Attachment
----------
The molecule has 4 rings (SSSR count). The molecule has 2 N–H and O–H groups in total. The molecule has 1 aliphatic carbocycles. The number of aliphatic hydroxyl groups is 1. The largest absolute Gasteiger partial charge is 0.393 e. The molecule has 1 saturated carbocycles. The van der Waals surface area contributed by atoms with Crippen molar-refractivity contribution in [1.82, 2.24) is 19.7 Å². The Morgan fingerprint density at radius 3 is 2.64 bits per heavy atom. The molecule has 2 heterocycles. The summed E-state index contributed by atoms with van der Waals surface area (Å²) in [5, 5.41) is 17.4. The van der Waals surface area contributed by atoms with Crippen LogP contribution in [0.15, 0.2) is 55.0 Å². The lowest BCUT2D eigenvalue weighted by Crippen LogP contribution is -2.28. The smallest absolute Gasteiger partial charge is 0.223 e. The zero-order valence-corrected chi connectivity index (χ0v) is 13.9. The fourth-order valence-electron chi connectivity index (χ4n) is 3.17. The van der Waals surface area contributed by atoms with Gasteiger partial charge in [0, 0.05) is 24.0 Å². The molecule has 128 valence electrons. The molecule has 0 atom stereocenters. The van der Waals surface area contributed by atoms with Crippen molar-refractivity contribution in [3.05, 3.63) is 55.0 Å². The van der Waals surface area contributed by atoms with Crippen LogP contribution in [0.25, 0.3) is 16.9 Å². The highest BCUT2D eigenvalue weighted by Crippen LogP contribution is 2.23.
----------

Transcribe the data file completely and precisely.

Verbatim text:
The molecule has 4 rings (SSSR count). The molecule has 2 N–H and O–H groups in total. The molecule has 1 aliphatic carbocycles. The number of aliphatic hydroxyl groups is 1. The largest absolute Gasteiger partial charge is 0.393 e. The molecule has 1 saturated carbocycles. The van der Waals surface area contributed by atoms with Crippen molar-refractivity contribution in [1.82, 2.24) is 19.7 Å². The Morgan fingerprint density at radius 3 is 2.64 bits per heavy atom. The molecule has 2 heterocycles. The summed E-state index contributed by atoms with van der Waals surface area (Å²) in [5, 5.41) is 17.4. The van der Waals surface area contributed by atoms with Crippen LogP contribution in [0.15, 0.2) is 55.0 Å². The lowest BCUT2D eigenvalue weighted by Crippen LogP contribution is -2.28. The smallest absolute Gasteiger partial charge is 0.223 e. The zero-order valence-corrected chi connectivity index (χ0v) is 13.9. The fourth-order valence-electron chi connectivity index (χ4n) is 3.17. The van der Waals surface area contributed by atoms with Gasteiger partial charge in [0, 0.05) is 24.0 Å². The molecule has 128 valence electrons. The molecule has 0 atom stereocenters. The van der Waals surface area contributed by atoms with Crippen molar-refractivity contribution in [3.05, 3.63) is 55.0 Å². The van der Waals surface area contributed by atoms with Crippen LogP contribution in [0.25, 0.3) is 16.9 Å². The highest BCUT2D eigenvalue weighted by Crippen LogP contribution is 2.23.